Saeed Anwar produced a quintessential knock that is still etched in the memories of cricket purists
A full-length ball angled on the legs, swept for four towards square leg and that was it: Saeed Anwar knew that he had become the highest run-scorer in the history of ODI cricket breaking Sir Vivian Richards record that stood for almost 13 years.
It was the sixth game of the Independence Cup, a four-nation tournament where Pakistan were up against arch-rivals India. In tormenting weather of Chennai, Saeed Anwar produced a quintessential knock that is still etched in the memories of cricket purists.
Electing to bat first, Pakistan suffered an early blow as Shahid Afridi got caught trying to hit one out of the ground. Just likes so many times in the past, Saeed Anwar, unfazed by the situation, got into his groove and started showing his peculiar finesse with delightful shots on both sides of the wicket.
To stem the flow of runs, opposition captain Sachin Tendulkar turned to Anil Kumble in the eighth over. The leg-spinner was greeted with a four down the ground. A few balls later another one was dispatched to the boundary over Kumble’s head.
On the other hand, Pakistan’s captain Ramiz Raja was finding it difficult to score but it felt like Anwar was batting on a different strip. Shortly, the flamboyant left-hander reached his 50 off just 44 deliveries. In partnership, Saeed and Ramiz added 87 runs for the second wicket to consolidate Pakistan’s position with the left-hander scoring 67 of them.
After Ramiz’s dismissal, Anwar stitched brilliant partnerships of 116 and 84 with Ijaz Ahmad and Inzamamul Haq. It was a batting masterclass as anything that was being thrown at him was going to the fence. His immaculate wrist work helped him thread the gaps through the off-side, while anything on his pads was being flicked or hammered to the leg-side fence.
The Southpaw soon brought up his 12th ODI ton of just 82 balls, his first against India. Such was his dominance that he reached the landmark in the 27th over with the team total on just 143 at the time.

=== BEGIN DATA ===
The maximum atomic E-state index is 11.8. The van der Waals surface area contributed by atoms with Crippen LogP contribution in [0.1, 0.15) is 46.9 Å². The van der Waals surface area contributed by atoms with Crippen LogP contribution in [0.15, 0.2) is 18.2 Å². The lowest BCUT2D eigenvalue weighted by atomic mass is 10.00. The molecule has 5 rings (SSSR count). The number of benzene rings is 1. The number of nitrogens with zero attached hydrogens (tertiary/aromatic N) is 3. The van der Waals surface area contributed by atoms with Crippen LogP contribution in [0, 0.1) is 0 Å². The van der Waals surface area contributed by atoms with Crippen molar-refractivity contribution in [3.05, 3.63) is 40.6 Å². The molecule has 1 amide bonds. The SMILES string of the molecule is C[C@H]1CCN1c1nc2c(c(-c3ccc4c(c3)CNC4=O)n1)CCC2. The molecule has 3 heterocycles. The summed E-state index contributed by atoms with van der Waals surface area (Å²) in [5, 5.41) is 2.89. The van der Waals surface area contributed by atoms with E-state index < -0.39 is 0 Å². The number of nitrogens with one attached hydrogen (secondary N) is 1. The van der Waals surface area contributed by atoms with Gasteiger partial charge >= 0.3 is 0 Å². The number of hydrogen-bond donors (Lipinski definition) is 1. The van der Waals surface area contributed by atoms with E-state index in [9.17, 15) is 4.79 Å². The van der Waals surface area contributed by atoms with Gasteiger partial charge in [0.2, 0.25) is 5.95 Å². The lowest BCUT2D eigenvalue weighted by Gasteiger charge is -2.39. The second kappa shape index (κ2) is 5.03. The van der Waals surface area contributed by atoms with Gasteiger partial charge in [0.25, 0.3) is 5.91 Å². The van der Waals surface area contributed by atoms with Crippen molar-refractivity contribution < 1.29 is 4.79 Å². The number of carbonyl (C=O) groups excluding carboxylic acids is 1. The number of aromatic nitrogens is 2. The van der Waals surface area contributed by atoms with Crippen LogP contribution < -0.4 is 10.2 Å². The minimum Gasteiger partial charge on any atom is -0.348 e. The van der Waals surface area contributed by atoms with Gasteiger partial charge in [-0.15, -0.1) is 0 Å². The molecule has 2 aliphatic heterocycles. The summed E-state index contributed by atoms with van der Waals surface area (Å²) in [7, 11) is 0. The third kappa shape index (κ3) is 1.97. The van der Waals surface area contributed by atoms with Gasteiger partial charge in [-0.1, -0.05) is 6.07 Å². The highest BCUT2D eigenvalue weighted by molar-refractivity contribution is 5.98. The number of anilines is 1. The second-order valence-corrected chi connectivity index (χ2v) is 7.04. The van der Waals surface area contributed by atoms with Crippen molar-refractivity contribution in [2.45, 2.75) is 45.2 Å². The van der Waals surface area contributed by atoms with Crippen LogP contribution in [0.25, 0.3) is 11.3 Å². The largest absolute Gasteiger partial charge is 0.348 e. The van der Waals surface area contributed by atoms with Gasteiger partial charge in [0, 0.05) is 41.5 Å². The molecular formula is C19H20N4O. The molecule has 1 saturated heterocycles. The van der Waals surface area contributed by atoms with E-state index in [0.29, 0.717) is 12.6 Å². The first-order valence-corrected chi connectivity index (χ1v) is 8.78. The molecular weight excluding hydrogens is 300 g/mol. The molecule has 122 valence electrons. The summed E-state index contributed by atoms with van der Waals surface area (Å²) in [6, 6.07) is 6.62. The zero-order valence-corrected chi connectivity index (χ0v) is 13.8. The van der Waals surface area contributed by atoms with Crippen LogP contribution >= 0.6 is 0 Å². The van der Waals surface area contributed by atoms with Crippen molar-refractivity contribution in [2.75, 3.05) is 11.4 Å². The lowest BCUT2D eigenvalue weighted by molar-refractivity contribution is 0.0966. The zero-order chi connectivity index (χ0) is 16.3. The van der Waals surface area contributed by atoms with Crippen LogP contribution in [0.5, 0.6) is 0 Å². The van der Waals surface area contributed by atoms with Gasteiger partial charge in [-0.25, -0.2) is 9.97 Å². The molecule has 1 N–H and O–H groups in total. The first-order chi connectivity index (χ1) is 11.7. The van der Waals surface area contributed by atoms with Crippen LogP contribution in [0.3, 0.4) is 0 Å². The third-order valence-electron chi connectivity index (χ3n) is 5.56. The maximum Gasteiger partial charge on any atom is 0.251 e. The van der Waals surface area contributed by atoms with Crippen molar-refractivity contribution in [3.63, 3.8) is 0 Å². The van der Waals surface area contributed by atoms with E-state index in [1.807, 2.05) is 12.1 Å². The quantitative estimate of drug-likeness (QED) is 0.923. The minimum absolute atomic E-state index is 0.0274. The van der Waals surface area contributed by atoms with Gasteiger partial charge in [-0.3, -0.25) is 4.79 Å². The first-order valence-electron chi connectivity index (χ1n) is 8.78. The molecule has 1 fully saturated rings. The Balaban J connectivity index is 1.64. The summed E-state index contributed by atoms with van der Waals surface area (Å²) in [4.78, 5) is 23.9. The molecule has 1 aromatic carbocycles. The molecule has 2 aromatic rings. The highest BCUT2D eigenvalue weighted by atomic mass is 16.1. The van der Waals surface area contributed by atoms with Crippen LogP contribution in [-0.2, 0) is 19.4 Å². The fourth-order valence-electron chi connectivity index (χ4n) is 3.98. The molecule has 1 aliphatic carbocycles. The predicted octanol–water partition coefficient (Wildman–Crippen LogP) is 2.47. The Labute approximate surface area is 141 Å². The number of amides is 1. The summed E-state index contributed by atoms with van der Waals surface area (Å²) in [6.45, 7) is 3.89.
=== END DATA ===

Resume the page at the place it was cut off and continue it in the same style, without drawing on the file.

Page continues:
By the time, the hot and humid conditions had started to take its toll on the opener. And just when it felt like he won’t be able to continue, Saeed conjured up every ounce of strength left in his body and went into another gear.
He tore apart the Indian bowling. It was like the fielders had disappeared as everything was hitting the fence or going over it. This onslaught left Indians baffled, and Tendulkar, despite making countless bowling and fielding changes, had no answer to the batsmanship and craft being displayed by the left-hander.
In the moment it felt like Saeed Anwar was wielding a magic wand in his hand and with that, he had mesmerised an Indian crowd that had started to root for him.
The 41st over bowled by Kumble was hit for 24 runs, with the leg spinner dispatched for three sixes on three balls. At the end of the over, Kumble was standing like a mere spectator with his hands on his back looking at Anwar with his eyes pleading for mercy.
This coruscating knock cheered by a vociferous Chennai crowd came to an end on 194 as Anwar top-edged one to short-fine leg, which was caught by a tumbling Sourav Ganguly. Pakistan posted 327 for 5 and comfortably won the match by 35 runs.
It was not only a display of skill and elegance but also of great mental and physical fitness. To bat for the whole innings in such hot and humid conditions demands great will power and concentration.
In the post-match interview, talking about the conditions Anwar said, “It was my best one [hundred] because the heat was tremendous today, plus humidity was at the highest and after scoring 30 or 40 runs I was thinking about getting out.”
He thanked Shahid Afridi who walked out as his runner in the 22nd over, “I was really struggling at the time and Afridi deserves a lot of credit as he helped me out and I carried on.”
In the same year, Saeed Anwar was named Wisden Cricketer of The Year. The left-hander had amassed 2296 runs in 1996 across formats, most by any batsman in the world.
Saeed is widely regarded as one of the best to have played in the 90’s. Such was his prowess, that he was the most prolific scorer for Pakistan in the 1990’s. He scored 6,664 runs at an average of 40.63 with 17 hundreds. The left-hander went on to score 8,824 runs in ODIs at an average of 39.21. He still holds the record of scoring most tons for Pakistan with 20 to his name.
In the modern era, where players are scoring double-hundreds with ease, Saeed Anwar’s 194 at Chepauk still can still make a cricket purist purr.